County landmarks


A video on YouTube that had amassed over 269,000 views by April 12 prominently features locations and landmarks with which many Highland Countians are no doubt familiar.

“Ohio-Deep Red Rural Towns-This is What I Saw”, is one of the latest installments on Lord Spoda’s (aka Joey Evans) popular YouTube channel. With a subscriber base of nearly 300,000, Evans’ many followers had the opportunity to view scenes from Highland County filmed earlier this year.

In the video, Evans drives through and shows viewers different towns in Highland County while providing synchronous verbal narration about his thoughts on the different places through which he has driven, as well as offering statistical information about things such as population, per capita income and crime rates.

The video begins in Lynchburg, then showcases Hillsboro, followed by Greenfield, before continuing onto Wilmington in Clinton County.

Some of the notable highlights in Hillsboro that Evans pointed out in the video are the Highland County Joint EMS/Fire District and the First Presbyterian Church (“That is a beautiful building,” he noted.) but it is the Highland County Courthouse that quickly became the star of the Hillsboro portion of the video.

“I’m going to get out on foot here because they’ve got a county courthouse here that I’m going to have to take a closer look at,” said Evans.

Driving westbound on Est Main Street in Hillsboro, Evans turned onto North High Street and exclaimed, “There’s the courthouse! That building is a work of art. I’m going to have to tell you about that.”

Though his discussion of most towns in his videos take place while driving through, Evans stopped, parked and got out of his Ford Bronco from which he films his videos to pay tribute to the iconic local landmark.

Evans easily accessed parking close to the courthouse.

“I’ll just park right here,” he is heard saying, seemingly pleased with the convenience afforded. “This was built in 1834, and is the oldest operating courthouse in the state of Ohio,” Evans said as the footage showed the courthouse building on a blustery winter day. “Look at that!”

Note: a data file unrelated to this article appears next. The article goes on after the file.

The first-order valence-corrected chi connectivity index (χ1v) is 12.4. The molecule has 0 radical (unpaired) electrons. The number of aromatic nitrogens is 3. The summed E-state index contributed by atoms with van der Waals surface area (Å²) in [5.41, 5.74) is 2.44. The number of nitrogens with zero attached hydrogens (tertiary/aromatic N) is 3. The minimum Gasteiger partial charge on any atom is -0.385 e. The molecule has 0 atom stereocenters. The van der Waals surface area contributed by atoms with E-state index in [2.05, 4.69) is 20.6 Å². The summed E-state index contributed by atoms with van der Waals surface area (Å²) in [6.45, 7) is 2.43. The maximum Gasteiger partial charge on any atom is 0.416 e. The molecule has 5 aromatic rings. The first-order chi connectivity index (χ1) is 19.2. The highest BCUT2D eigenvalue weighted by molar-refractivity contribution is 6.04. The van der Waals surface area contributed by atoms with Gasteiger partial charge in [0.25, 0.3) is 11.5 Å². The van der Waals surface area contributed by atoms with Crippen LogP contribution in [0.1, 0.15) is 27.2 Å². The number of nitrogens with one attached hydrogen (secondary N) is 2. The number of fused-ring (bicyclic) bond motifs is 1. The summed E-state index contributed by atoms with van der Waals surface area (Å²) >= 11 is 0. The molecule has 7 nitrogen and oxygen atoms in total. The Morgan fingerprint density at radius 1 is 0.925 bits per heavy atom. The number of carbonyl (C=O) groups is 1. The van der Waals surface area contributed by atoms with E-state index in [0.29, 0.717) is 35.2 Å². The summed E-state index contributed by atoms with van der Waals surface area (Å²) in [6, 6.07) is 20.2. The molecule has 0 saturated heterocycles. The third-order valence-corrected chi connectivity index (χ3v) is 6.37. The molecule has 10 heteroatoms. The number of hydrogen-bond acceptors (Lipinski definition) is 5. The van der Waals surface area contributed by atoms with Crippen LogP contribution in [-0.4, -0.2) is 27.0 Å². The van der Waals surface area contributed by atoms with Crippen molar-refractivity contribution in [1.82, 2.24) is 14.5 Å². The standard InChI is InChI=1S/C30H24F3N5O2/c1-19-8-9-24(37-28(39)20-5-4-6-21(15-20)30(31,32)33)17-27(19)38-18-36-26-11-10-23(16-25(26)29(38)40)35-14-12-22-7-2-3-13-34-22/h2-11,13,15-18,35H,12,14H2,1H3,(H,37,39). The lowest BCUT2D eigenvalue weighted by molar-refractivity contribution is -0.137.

He marveled at how it was almost 200 years old, then noted, “and they still use it as a courthouse.”

“They’ve got a couple other things here,” Evans said as he read off the inscription, “In memory of the unknown dead” on the headstone of the Highland County Unknown Dead Memorial on the courthouse lawn. Continuing north, Evans repeated the words on the base of the statue of the Highland County Civil War Memorial.

“To the memory of the Soldiers and Sailors of Highland County, Ohio who served in the Union Army during the War of the Rebellion,” he read.

Evans pointed out the adjacent cannons that comprise part of the memorial. He then continued onto another nearby commemorative installation, the Highland County Veterans Memorial. He read the inscriptions to his viewers with reverence as snow flurries drifted softly past the monuments.

“In honor and memory of all veterans of Highland County who served our country in times of peace and war,” Evans recited.

Upon filming each commemorative war memorial, Evans respectfully said, “That’s really nice.”

“This is a downtown with a lot of character,” Evans proclaimed as he continued his tour of Hillsboro on West Main Street. He showed his viewers Sonners Barbershop on West Main Street and said that his viewers have asked him to show them barber shops.

“I’ve got an old fashioned one,” he said, indicating the business’ red-and-white striped awning and multicolored barber’s pole outside.